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Lorry drivers come to the rescue of striking firefighters

The drivers are among 100 stand-in firefighters who will operate 21 fire engines in Greater Manchester during today’s four-hour walkout.

Lorry drivers have been trained to drive fire engines during a planned strike by firefighters today.

They are among 100 stand-in firefighters who will  operate 21 fire engines in Greater Manchester during the four-hour walkout.

Members of the Fire Brigades Union confirmed the national strike last week in a row over pensions – saying it was a ‘warning shot’ for the government.

The strike follows a ballot of firefighters in which almost 80 per cent voted in favour of industrial action. The government wants firefighters to work until they are 60 before receiving a full pension.

It claimed older firefighters could be moved to less physically demanding roles, but the union said only a handful of re-deployments were available, so sackings were inevitable.

Fire chiefs in the region say they are as prepared as they can be for the planned walkout, which is set to start at noon.

They say the stand-in crews, who were recruited specifically to provide cover during the strike, will attend all emergencies.

But they will not attend some non-urgent calls such as automatic fire alarms, flooding and people trapped in lifts.

Fire service urges public to stay safe during strike action

On a normal day there would be between 250 and 280 firefighters on the streets of Greater Manchester and about 60 fire engines.

The replacement crews have been given three weeks training and have been issued with kit.

The drivers who will take the wheel of fire engines have HGV licences and have been trained to drive the fire engines, to operate the blue lights and communications equipment.

County Fire Officer Steve McGuirk said: “We are as confident as it is possible to be that we have very good personnel, the same kind of people that would apply to join the fire service in normal circumstances.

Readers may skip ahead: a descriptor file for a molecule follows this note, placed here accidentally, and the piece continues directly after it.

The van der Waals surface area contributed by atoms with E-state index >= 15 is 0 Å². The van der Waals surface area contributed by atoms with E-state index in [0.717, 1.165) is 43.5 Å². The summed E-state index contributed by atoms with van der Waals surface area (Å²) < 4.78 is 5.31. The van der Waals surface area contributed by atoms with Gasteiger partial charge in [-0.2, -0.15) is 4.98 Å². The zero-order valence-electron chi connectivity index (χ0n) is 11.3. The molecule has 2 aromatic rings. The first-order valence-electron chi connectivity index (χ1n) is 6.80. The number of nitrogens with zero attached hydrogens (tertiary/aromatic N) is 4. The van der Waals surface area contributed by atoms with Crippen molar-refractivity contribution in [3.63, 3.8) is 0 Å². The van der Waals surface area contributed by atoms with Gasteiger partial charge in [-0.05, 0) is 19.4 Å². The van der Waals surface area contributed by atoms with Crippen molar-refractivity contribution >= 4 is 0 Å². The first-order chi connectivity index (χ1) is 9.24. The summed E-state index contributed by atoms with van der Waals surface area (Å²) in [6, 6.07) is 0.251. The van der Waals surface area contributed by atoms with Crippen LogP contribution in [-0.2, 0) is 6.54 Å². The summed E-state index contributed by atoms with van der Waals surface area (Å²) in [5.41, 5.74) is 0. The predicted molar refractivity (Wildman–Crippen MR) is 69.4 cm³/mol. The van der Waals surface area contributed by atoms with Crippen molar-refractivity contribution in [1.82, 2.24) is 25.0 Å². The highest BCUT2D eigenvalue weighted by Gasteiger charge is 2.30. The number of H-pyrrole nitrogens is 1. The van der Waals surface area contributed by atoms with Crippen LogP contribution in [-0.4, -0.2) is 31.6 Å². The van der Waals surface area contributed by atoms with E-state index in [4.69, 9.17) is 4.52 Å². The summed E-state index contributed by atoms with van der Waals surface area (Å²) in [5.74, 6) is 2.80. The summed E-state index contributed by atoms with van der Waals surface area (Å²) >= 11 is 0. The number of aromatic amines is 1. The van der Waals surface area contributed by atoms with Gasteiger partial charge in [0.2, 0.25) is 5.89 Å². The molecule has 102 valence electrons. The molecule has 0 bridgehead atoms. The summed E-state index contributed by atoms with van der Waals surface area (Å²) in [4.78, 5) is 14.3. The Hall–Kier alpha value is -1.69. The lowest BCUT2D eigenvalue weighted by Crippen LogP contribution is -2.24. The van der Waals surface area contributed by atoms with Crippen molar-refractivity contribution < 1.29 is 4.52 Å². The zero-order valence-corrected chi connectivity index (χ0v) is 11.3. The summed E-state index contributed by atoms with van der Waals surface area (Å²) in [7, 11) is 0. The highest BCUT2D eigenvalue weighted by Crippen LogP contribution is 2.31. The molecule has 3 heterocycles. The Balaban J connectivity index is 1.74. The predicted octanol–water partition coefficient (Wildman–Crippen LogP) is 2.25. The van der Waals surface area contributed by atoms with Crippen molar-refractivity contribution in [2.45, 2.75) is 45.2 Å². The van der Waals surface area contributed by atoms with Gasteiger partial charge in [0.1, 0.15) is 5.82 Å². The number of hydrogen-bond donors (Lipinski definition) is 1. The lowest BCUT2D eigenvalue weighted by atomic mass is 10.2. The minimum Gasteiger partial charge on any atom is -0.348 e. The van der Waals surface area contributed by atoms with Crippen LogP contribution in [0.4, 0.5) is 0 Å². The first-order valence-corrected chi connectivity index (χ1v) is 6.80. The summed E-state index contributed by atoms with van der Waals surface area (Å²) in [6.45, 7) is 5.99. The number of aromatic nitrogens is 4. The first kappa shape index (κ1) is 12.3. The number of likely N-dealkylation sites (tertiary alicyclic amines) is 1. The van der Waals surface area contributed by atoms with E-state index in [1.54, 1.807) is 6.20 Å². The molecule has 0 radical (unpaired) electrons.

“Our instructors have been incredibly professional in their approach and the personnel have thrown themselves into it. It’s as good as I think we can possibly get in the circumstances.”

The stand-in fire engine drivers will drive at normal road speeds under blue lights but will not sound their sirens and will not go through red lights. A senior firefighter will go with each crew in a response car.

Mr McGuirk said: “We will get there as quickly as possible. We have trained up these drivers as emergency fire appliance drivers and they will be using blue lights, but we will not be encouraging them to go through red lights.  It is about them being more visible road users, but driving very responsibly. So there will be a bit of a delay to our response for that reason but we are still hopefully we will be able to get to every incident within around ten minutes.”

Fire brigades are obliged to come up with a contingency plan in case of a strike after the Army Green Goddesses – which were previously used during strikes – were sold off by the government.

Greater Manchester Fire and Rescue Service says it had up to 600 applicants for the stand-in posts, who underwent a selection process. Up to 100 have now been trained and a further 100 are now undergoing training.

The fire brigade is urging members of the public to be extra vigilant during the planned strike and to ensure they have working smoke alarms in their homes.

The fire service has set up a non-emergency number for anyone who wants advice – 0800 555815 – but those with a genuine emergency should still call 999. People can also get advice from the service’s website.

Mr McGuirk said: “This not a strike of our making. It’s a strike between the government and the Fire Brigades Union, but its important that we have proper arrangements in place to safeguard the general public of Greater Manchester and that’s something that we’ve tried to do.

“What we could do is be honest and say that we haven’t got the same level of service that we would normally have and so we would ask members of the public to be extra vigilant. That means getting a working smoke alarm,  make sure you know what to do when it goes off and have a fire escape plan.”

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